Plane crash map Locate crash sites, wreckage and more

N7783K accident description

Nevada map... Nevada list
Crash location 40.896666°N, 117.805833°W
Nearest city Winnemucca, NV
40.972958°N, 117.735685°W
6.4 miles away
Tail number N7783K
Accident date 08 Jun 2001
Aircraft type Piper PA-20
Additional details: None

NTSB Factual Report

On June 8, 2001, about 2215 Pacific daylight time, a Piper PA-20, N7783K, sustained substantial damage during a ground loop while landing at the Winnemucca, Nevada, airport. The private pilot/owner was operating the airplane under the provisions of 14 CFR Part 91. The pilot sustained no injuries. The cross-country night flight departed Mandril, Idaho, at an unknown time. Visual meteorological conditions prevailed, and a flight plan had not been filed.

According to the pilot's statements to the Safety Board investigator, he made a normal landing and was rolling out when a gust of wind lifted the left wing. The airplane became partially airborne and landed hard, collapsing the right main landing gear. Structural damage also resulted when the right wing was bent after it struck the ground. In his written report, the pilot stated that he had received a weather briefing 7 hours 45 minutes prior to the accident. Additionally, he reported a wind gust and the direction as calm at the Winnemucca Airport. He did not report having observed the windsock or having monitored the Winnemucca Automated Surface Observation System located on the field prior to the approach.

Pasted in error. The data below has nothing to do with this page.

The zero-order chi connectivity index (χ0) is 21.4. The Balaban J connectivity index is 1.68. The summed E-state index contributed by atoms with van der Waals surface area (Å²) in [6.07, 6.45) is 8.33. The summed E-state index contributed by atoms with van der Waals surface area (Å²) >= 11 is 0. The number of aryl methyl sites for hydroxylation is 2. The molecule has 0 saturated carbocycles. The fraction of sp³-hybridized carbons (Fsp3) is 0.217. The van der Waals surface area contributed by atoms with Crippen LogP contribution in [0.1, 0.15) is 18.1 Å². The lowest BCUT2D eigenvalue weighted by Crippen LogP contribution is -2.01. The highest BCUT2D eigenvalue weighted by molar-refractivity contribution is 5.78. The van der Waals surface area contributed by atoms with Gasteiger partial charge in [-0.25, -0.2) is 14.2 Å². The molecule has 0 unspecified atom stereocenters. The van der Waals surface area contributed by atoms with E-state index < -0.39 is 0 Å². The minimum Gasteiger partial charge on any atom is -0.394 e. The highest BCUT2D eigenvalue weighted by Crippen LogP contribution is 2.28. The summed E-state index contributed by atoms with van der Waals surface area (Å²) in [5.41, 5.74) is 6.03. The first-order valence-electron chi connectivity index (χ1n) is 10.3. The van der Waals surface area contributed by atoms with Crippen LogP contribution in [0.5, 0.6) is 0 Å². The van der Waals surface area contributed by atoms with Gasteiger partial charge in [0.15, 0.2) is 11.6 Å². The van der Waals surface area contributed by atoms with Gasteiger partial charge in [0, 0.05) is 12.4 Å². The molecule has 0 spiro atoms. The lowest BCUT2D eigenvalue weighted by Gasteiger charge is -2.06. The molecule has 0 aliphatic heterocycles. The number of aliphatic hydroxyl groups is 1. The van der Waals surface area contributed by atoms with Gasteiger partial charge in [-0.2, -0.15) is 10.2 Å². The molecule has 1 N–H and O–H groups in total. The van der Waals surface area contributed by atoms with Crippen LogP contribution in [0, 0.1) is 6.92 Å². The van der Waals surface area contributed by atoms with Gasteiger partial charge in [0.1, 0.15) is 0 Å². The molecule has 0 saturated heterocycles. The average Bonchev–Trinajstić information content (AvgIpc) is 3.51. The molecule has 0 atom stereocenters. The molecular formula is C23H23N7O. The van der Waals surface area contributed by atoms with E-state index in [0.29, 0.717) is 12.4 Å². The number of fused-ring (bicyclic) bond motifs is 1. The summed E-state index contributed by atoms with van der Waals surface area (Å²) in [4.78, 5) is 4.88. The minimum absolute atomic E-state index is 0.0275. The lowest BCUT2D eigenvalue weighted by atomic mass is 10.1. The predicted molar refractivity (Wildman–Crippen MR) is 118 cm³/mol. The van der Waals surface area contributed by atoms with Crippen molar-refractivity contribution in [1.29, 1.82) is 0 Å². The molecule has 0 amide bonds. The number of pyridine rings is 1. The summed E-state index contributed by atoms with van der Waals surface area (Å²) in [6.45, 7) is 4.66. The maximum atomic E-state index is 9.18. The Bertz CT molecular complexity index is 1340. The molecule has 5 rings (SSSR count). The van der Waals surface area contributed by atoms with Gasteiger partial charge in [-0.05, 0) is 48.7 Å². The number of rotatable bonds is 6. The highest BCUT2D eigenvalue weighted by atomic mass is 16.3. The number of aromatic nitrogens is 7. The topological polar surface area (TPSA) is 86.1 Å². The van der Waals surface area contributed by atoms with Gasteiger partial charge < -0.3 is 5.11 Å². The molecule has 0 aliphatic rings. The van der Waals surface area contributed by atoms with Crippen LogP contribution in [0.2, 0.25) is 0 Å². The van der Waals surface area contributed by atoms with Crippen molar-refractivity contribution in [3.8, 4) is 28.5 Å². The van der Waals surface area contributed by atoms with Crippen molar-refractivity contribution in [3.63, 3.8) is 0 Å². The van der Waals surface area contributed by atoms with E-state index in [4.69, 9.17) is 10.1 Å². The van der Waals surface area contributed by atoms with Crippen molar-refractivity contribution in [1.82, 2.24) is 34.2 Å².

The Winnemucca METAR reported the wind information; 270 degrees at 13 knots with peak winds at 280 degrees and 26 knots, respectively. The National Weather Service station record for Winnemucca was requested for June 08, 2001, and the information obtained did not indicate any maintenance or operation downtime. The record displayed only one entry in the service logs for the following day. The entry read that the staff had "dialed into the site and saved 12 hours of 5-minute data after receiving notification of an aircraft incident."

NTSB Probable Cause

The pilot's failure to obtain weather information or an in-flight advisory that would have described current wind information at the destination airport and his subsequent failure to maintain directional control during landing.

© 2009-2020 Lee C. Baker / Crosswind Software, LLC. For informational purposes only.